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The French Language in Russia - History

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The French has a long history in Russia, stretching back to the 18th century. Although France itself never controlled Russia, with the exception of a brief invasion under Napoleon, French influence still pervaded Russia among its upper classes, The language of culture, diplomacy, the Tsars, it was a tongue that the Russian elite was for a long time more comfortable in than Russian itself, and one which functioned in the influence of French norms, customs, and ways of thought upon Russia.

The Beginning

At the beginning of the 18th century both Dutch and German were better known among Russian elites than French, even though some attempts at instruction in French had been tried by the tsar Boris Godunov. This had made it easy for some of the first groups of French to end up in Russia, the Huguenots (who often knew Dutch and German), to be able to communicate with the Russian state. However, with the increasing arrival of French catholics, coming as part of Peter the Great's reforms of Russia, a purely Francophone segment of Russian society began to emerge: French doctors and diplomats made their presence felt in the Russian court. Education in French followed thereafter : a primary institution would be the Academie des sciences, founded in 1724. Although at its beginning, among its 100 students, only 2 studied French, by the middle of the century, out of 600 cadets, 364 studied French : while German had more total educated in it, at 530, the popularity of French was growing. Other educational establishments followed with extensive teaching in French, such as the Fine Arts Academy, marine, page, and cadets academies, By 1742, enough of a French-speaking Russian elite existed that when a troupe of la Comedie française arrived in Russia in 1742, their performances to the Russian court were in French, not Russian.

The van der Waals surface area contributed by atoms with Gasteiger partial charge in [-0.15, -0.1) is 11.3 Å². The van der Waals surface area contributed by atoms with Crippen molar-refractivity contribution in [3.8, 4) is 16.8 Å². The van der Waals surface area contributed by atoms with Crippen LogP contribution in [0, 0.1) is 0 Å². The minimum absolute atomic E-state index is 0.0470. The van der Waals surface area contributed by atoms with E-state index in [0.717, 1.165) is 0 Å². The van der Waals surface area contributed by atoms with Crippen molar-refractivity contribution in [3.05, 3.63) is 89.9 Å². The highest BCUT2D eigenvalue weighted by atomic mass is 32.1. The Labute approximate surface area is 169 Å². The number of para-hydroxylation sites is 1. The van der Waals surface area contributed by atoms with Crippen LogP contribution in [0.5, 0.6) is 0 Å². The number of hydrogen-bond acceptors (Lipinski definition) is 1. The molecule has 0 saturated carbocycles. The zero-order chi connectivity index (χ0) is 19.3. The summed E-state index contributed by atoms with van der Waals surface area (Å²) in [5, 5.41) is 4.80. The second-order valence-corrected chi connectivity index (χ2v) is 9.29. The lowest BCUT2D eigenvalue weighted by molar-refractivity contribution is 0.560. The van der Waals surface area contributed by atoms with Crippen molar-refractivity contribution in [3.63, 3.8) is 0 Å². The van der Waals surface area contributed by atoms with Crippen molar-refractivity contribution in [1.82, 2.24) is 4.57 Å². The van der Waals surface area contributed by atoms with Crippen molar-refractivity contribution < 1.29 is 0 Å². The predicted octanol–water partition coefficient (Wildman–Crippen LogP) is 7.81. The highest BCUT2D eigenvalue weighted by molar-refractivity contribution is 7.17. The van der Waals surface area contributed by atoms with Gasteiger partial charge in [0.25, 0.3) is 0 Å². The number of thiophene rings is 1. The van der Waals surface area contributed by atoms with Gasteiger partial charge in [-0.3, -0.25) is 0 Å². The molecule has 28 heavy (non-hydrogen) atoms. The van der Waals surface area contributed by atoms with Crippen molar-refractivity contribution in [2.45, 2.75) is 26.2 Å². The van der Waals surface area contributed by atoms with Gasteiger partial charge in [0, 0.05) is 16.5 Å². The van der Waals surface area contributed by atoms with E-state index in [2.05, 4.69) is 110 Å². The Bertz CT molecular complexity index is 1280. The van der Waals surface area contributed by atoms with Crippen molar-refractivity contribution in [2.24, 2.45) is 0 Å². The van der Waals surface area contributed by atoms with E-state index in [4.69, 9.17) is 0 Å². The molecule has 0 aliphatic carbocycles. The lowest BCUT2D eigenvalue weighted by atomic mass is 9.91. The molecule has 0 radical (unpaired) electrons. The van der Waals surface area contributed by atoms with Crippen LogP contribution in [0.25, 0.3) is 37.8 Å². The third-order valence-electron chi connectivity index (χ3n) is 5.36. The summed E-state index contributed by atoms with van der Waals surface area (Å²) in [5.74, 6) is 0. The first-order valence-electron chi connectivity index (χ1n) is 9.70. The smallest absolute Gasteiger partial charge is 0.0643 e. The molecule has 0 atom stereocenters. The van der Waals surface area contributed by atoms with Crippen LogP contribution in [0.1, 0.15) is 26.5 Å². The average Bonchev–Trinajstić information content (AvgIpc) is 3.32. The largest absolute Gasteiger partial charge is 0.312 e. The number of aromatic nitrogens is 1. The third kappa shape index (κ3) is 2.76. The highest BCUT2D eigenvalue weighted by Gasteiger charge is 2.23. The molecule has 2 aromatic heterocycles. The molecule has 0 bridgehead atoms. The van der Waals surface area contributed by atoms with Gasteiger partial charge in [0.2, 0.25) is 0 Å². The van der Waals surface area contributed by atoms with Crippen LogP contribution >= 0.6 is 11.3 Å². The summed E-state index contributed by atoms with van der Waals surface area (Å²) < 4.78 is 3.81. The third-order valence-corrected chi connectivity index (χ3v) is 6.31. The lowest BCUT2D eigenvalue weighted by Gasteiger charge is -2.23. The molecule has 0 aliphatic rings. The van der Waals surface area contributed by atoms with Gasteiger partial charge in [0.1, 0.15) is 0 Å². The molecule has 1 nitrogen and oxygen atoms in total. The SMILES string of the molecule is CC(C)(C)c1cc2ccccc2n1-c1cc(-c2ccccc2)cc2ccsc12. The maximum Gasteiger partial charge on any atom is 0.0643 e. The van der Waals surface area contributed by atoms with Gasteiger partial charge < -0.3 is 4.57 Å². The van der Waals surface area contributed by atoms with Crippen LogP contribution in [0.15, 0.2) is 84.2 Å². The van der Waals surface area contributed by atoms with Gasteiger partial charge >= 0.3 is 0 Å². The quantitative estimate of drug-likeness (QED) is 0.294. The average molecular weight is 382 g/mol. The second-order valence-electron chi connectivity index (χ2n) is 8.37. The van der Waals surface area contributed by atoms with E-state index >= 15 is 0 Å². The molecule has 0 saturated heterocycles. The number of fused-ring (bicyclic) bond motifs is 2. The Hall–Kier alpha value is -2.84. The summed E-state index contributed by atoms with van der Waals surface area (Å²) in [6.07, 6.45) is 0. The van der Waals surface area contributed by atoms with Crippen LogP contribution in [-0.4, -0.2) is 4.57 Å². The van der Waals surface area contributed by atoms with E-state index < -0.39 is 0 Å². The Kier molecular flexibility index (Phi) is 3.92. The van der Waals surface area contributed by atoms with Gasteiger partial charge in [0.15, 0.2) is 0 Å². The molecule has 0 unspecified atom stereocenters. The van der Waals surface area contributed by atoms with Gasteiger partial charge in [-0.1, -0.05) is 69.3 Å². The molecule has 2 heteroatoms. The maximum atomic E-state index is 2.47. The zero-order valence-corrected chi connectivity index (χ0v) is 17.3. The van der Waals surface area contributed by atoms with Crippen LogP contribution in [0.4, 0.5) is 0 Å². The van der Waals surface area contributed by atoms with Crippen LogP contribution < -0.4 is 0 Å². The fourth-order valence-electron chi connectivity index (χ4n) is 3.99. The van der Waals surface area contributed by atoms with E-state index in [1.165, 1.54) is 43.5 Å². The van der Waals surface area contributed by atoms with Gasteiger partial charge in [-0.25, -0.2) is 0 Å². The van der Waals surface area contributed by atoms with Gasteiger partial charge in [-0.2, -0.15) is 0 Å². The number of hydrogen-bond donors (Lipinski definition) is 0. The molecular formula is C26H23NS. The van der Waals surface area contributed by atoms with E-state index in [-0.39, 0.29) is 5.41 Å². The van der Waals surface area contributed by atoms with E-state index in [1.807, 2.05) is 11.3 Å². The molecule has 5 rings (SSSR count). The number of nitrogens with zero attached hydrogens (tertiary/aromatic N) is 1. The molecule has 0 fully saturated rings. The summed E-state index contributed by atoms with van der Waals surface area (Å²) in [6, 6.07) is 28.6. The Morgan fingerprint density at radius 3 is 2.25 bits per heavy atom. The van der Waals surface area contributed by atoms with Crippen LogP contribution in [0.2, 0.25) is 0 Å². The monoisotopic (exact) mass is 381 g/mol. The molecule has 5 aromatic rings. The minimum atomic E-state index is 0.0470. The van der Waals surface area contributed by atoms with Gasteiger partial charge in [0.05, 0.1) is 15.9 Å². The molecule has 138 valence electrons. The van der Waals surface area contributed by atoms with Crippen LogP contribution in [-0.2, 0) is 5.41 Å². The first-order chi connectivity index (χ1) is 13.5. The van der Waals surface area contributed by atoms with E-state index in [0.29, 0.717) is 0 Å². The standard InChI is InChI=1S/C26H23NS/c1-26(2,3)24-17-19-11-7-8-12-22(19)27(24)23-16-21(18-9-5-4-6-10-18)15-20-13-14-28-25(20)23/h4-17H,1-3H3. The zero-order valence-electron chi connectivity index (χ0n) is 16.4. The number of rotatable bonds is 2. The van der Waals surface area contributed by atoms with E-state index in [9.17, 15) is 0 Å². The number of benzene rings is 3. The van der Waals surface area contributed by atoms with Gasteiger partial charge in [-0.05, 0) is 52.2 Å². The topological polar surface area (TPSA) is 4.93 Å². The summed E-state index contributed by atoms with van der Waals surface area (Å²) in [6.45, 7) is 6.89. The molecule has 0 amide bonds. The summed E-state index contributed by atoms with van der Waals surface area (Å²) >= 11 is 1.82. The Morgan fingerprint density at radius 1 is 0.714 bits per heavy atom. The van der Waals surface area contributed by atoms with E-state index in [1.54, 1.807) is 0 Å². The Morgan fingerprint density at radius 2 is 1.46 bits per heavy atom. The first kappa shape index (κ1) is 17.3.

Apogee

For the noble classes in Russia, the usage of French was widespread, sometimes to the exclusion of Russian in private use. Writing, speaking it to one's family and children, declarations of love: all of these passed in French, and many of the great Russian writers wrote both in French and Russian. French influence was particularly marked in relation to women: etiquette concerning women, references to women, and letters to women. Among the scientific elite as well, much of their work passed in French, and salons and boarding schools, so too part of the formation of the educated classes, conducted much of their work in the language of Molière. This was backed up by extensive collections of French libraries: Klostermannm, a German publisher in Moscow, had some 3,000 books in French during the reign of Catherine the Great, and Weitbrecht, a commissioner of the Académie des sciences, had 7,500! This usage of French as a literary language was amplified by the poorly developed state of Russian during this period - French had terms which Russian simply did not possess, and the written Russian language was hugely different from the spoken one. The invention of new Russian words would later on fill this gap, but for a while even Russian national writers had to have recourse to French terms for clarification: Pushkin in his story "The Peasant Girl" had to clarify the meaning of a Russian word, zamobytnost with the French word in parentheses - individualité.